What is needed to implement personalized learning successfully is a close interplay between teachers and AI machines. While AI can help students to study content and complete exercises at home, teachers will have to adjust their lecture formats and focus on integrating interactive elements, revising content, and practicing soft competencies such as communication and presentation skills. Realizing that AI systems can only do half of the job towards high-quality education, the importance of well-trained teachers is once again emphasized.
I can still recall my former English teacher claiming that the worst part of his profession is grading. It is a repetitive task that consumes a lot of resources which could be utilized as valuable classroom time interacting with students. In fact, Kraus, president of the German teacher union, estimates that teachers in Germany spend up to 1,000 hours every year on grading depending on the classes and subjects they are teaching. Apart from teachers’ dissatisfaction with the status quo, also students criticize that the grades they receive are in part subjective, inconsistent, and opaque.
AI technologists are working on solutions to automate the tedious grading process and one successful example is the AI-based grading solution Gradescope, a system which is already used in many universities including Berkeley and Stanford University. Gradescope asks teachers to scan the students’ handwritten test solutions and automatically applies pre-defined grading criteria to all tests, thereby reducing grading time significantly and providing a transparent grading key to students.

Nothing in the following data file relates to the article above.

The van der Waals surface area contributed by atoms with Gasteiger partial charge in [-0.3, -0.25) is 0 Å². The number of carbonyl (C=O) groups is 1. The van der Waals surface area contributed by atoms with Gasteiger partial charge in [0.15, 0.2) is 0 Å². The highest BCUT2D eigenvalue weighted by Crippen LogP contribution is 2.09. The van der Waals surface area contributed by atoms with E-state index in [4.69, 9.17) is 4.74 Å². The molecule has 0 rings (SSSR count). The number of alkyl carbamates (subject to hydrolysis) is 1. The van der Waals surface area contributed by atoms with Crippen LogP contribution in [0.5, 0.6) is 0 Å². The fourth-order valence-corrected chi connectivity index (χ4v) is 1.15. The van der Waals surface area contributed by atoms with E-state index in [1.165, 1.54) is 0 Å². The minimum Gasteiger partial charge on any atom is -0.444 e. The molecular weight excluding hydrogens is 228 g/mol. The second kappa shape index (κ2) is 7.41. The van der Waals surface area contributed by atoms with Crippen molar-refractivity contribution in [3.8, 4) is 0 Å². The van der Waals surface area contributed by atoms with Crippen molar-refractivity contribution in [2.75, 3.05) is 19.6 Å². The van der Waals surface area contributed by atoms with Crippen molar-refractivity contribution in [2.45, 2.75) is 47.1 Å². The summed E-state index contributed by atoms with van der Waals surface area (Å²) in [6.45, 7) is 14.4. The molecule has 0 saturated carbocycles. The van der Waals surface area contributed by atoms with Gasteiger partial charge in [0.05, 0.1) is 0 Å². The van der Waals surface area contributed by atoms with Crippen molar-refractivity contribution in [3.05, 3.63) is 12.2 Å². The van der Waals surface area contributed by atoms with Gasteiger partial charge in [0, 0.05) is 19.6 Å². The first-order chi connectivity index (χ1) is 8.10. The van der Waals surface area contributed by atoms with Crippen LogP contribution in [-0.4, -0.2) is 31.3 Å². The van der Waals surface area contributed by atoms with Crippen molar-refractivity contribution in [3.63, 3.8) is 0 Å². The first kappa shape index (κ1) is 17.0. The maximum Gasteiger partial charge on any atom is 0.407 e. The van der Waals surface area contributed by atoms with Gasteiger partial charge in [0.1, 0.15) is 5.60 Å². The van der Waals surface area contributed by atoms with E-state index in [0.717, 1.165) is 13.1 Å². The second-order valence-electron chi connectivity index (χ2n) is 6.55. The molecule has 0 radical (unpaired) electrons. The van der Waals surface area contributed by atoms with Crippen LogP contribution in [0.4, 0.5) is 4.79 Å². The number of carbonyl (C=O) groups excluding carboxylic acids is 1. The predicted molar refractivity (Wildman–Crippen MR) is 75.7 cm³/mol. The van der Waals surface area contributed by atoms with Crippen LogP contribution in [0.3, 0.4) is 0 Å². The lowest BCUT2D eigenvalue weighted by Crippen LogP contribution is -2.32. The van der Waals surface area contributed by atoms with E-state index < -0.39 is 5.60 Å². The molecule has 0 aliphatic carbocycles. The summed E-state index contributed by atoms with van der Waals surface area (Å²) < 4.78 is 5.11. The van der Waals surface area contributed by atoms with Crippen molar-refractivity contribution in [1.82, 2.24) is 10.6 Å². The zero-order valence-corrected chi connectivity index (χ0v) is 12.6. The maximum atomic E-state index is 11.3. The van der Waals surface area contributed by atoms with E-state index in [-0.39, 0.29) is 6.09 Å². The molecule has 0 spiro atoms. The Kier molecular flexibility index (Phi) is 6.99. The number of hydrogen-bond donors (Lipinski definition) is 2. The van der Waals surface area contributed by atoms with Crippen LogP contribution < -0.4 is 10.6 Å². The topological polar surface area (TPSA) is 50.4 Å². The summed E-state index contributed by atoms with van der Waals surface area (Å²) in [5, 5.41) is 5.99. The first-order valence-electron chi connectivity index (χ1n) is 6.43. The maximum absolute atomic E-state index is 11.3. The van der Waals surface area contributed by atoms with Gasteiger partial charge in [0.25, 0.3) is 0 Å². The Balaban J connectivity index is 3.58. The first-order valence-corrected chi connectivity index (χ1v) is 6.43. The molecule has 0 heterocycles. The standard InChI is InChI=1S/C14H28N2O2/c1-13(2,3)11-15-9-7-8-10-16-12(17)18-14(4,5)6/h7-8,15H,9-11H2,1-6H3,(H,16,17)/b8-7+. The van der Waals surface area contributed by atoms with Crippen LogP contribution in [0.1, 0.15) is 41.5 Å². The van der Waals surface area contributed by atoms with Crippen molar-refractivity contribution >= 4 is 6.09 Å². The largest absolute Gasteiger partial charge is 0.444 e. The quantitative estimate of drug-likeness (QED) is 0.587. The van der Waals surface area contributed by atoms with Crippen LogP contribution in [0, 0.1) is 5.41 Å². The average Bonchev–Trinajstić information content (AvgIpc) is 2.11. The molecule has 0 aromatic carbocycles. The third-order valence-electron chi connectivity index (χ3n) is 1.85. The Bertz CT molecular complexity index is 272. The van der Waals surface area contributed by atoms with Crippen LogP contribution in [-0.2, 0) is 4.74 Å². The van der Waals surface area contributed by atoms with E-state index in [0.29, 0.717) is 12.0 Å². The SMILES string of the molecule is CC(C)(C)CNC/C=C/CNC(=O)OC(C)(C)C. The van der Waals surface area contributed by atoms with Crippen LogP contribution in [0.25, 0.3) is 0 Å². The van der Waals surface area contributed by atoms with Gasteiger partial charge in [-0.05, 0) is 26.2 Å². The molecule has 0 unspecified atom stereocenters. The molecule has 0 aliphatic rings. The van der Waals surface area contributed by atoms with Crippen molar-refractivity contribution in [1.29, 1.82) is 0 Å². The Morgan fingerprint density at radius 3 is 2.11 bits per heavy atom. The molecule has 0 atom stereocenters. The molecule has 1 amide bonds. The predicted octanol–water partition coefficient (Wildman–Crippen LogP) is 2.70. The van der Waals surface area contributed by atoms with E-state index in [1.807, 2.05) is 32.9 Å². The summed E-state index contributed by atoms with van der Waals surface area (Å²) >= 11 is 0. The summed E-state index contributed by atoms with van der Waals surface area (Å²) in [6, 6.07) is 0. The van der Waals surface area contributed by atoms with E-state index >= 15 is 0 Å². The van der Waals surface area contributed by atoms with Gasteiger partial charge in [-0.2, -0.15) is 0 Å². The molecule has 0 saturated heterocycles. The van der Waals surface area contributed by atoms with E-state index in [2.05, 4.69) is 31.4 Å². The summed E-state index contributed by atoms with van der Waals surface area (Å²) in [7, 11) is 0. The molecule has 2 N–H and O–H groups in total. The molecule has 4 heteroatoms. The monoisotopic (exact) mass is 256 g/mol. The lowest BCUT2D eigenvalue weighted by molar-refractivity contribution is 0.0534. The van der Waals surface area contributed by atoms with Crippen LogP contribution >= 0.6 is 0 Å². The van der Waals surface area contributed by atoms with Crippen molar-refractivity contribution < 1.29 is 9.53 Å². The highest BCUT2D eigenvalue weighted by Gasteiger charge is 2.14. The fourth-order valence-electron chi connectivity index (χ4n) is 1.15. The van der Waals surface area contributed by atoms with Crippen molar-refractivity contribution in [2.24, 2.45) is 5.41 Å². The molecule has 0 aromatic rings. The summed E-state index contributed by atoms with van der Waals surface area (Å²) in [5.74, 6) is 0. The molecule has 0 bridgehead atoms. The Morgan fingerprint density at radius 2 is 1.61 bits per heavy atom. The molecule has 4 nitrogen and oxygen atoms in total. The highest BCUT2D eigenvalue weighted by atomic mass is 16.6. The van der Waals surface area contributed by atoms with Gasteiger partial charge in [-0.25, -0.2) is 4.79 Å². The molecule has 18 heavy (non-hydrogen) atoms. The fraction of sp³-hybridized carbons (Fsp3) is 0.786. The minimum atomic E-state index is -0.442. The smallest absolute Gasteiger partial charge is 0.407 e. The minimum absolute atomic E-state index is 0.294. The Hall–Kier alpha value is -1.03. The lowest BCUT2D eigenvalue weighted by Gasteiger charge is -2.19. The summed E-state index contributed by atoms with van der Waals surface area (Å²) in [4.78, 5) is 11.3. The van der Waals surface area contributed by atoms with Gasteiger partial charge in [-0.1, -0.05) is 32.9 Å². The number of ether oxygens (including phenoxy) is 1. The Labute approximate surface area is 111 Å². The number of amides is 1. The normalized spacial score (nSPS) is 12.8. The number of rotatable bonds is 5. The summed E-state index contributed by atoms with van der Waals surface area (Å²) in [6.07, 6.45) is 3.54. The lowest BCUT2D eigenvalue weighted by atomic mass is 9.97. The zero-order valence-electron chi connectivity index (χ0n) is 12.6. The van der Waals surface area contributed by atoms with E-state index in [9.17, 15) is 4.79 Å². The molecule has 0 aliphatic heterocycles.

While Gradescope already works robustly for standardized test formats such as multiple choice tests, a further challenge lies in the grading of longer texts, a discipline also referred to as automated essay scoring (AES). One approach to AES is finding objective measures such as the word length, the number of spelling mistakes, and the ratio of upper case to lower case letters. However, these obvious and quantifiable measures are not insightful for evaluating crucial aspects of an essay such as the argument strength or conclusiveness. To see how well machines would grade thousands of essays and replicate teachers’ gradings, the William and Flora Hewlett Foundation started a competition in 2012. Almost surprisingly, the output of the winning team was in 81% agreement with the teachers’ gradings, an impressive result that marked a turning point in teachers’ perceptions towards education technology. Today, AES engines are used to support human raters in scoring academic essays such as the GRE and TOEFL. For anyone who is interested in finding out how an AES engine would score their writing skills, I can recommend to sign up for the TOEFL test preparation for free and jump to the writing practice test.